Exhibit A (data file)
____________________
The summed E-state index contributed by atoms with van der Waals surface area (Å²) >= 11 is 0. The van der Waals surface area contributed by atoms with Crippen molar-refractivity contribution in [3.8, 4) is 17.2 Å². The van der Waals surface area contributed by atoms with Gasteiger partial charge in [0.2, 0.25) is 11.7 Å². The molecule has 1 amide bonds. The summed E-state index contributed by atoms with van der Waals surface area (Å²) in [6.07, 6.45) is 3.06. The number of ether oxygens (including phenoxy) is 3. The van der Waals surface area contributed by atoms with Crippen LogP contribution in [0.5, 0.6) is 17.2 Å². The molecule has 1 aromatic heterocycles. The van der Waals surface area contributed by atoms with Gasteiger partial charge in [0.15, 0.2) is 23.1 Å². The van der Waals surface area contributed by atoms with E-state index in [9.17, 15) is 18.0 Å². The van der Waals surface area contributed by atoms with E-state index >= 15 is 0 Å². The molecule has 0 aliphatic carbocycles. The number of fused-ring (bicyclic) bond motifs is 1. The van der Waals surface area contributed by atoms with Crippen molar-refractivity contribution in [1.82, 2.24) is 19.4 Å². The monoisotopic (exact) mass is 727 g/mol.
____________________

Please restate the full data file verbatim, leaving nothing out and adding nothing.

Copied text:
The summed E-state index contributed by atoms with van der Waals surface area (Å²) >= 11 is 0. The van der Waals surface area contributed by atoms with Crippen molar-refractivity contribution in [3.8, 4) is 17.2 Å². The van der Waals surface area contributed by atoms with Gasteiger partial charge in [0.2, 0.25) is 11.7 Å². The molecule has 1 amide bonds. The summed E-state index contributed by atoms with van der Waals surface area (Å²) in [6.07, 6.45) is 3.06. The number of ether oxygens (including phenoxy) is 3. The van der Waals surface area contributed by atoms with Crippen LogP contribution in [0.5, 0.6) is 17.2 Å². The molecule has 1 aromatic heterocycles. The van der Waals surface area contributed by atoms with Gasteiger partial charge in [0.15, 0.2) is 23.1 Å². The van der Waals surface area contributed by atoms with E-state index in [9.17, 15) is 18.0 Å². The van der Waals surface area contributed by atoms with E-state index >= 15 is 0 Å². The molecule has 0 aliphatic carbocycles. The number of fused-ring (bicyclic) bond motifs is 1. The van der Waals surface area contributed by atoms with Crippen molar-refractivity contribution in [1.82, 2.24) is 19.4 Å². The monoisotopic (exact) mass is 727 g/mol.